Last December, as I was leaving a business meeting in midtown Manhattan, the gentleman in charge of the restrooms came up to me. He said, “Father, will you be back here next week? I have a little present for you.”

He told me to meet him at the shoe shiners’ booth at 4 p.m. the following Wednesday.

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When I showed up at that time, his friend greeted me warmly, saying, “Boris went out to buy you a bag of special Colombian coffee. He could not find it in the local shop, so he took the subway downtown to try another shop. He was hoping you could stop by again at 5 p.m.?”

“This is the best coffee from my country, and I give it to you from the heart. I hope you like it.”

An hour later, I returned to the small cubbyhole of a shoe shine booth to discover Boris and his Colombian friend speaking in Spanish and laughing.

When Boris, the man in charge of the restrooms, saw me, he stood up and said, “Fr. Michael, I just wanted to give you a little Christmas gift. This is the best coffee from my country, and I give it to you from the heart. I hope you like it.”

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Boris and I have conversed in passing over the last few years about his family, his Catholic faith, and his country. I have learned so much from his simplicity, humility, and deep charity — and his small gift was by far the most meaningful for me this past Christmas.

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Pope Francis has been reminding each of us to treat others with respect, recognizing their inherent dignity as children of God. He reminds us in this year’s Lenten message: “A right relationship with people consists in gratefully recognizing their value. Even the poor person at the door of the rich is not a nuisance, but a summons to conversion and to change. The parable first invites us to open the doors of our heart to others because each person is a gift, whether it be our neighbor or an anonymous pauper.”

He continued: “Lent is a favorable season for opening the doors to all those in need and recognizing in them the face of Christ. Each of us meets people like this every day. Each life that we encounter is a gift deserving acceptance, respect and love. The word of God helps us to open our eyes to welcome and love life, especially when it is weak and vulnerable.”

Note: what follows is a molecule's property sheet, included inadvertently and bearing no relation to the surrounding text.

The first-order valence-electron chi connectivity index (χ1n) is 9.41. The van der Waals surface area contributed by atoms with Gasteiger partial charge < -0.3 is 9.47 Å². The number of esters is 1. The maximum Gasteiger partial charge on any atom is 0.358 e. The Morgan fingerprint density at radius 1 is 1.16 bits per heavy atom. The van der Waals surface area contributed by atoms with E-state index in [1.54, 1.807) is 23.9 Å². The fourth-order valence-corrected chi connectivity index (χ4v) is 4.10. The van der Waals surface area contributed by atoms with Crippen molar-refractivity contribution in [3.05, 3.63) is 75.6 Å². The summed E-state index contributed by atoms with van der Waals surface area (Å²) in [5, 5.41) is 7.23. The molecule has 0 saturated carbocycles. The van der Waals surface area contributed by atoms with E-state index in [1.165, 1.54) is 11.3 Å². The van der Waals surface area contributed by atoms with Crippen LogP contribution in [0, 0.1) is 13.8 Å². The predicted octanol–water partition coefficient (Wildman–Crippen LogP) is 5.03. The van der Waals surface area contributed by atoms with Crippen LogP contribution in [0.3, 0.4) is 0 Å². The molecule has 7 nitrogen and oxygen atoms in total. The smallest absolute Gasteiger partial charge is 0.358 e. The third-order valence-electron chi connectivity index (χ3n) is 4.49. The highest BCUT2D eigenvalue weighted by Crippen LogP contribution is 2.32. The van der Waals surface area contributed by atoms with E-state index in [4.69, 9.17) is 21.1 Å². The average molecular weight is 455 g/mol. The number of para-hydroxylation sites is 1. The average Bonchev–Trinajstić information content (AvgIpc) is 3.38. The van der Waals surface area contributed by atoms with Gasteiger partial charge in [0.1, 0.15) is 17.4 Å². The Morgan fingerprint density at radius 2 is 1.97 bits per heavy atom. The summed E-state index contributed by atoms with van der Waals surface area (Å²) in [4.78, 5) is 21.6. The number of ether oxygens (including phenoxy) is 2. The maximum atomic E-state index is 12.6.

Several years ago, I entered a crowded Starbucks and was looking for a spot to sit down and send a few emails. The place was packed, but there was an available stool next to a homeless man in the corner. As I approached the corner, I immediately noticed the bad odor of this man. His tired eyes met mine as I took my seat.

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He waited a few seconds and then asked me a series of tough questions: “Reverend, have you ever spent a month out in the street? Have you ever had four pairs of socks on and still could not feel your toes? Have you ever not showered for two weeks? Have you ever had someone walk up to you when it is five degrees outside, give you a bottle of cold water, and tell you to stay warm?”

My answer to all of these questions was, “No.”

Then, with tears coming out of his eyes, he said, “To be honest, all of those things really aren’t so bad. The hardest thing is that I am no longer treated like a human being. This is what’s really hard.”

“The hardest thing is that I am no longer treated like a human being. This is what’s really hard.”

One of the business leaders in our Lumen Institute in Manhattan recently moved to a new office building. One of the first things I noticed as I walked into his new office was a four-page document with names and pictures on each page.

This was the entire directory of the service staff of that building. The man had memorized all of their names and faces so that, little by little, he could acknowledge their presence in a meaningful way.

I encourage all of you to ask the names of the waiters and busboys at restaurants, to make an effort to thank the folks who service your work area, to try to make the invisible people in your world “visible” with your love and respect. This will allow God’s love to reach them — through you.

Fr. Michael Sliney, LC, is a Catholic priest who is the New York chaplain of the Lumen Institute, an association of business and cultural leaders.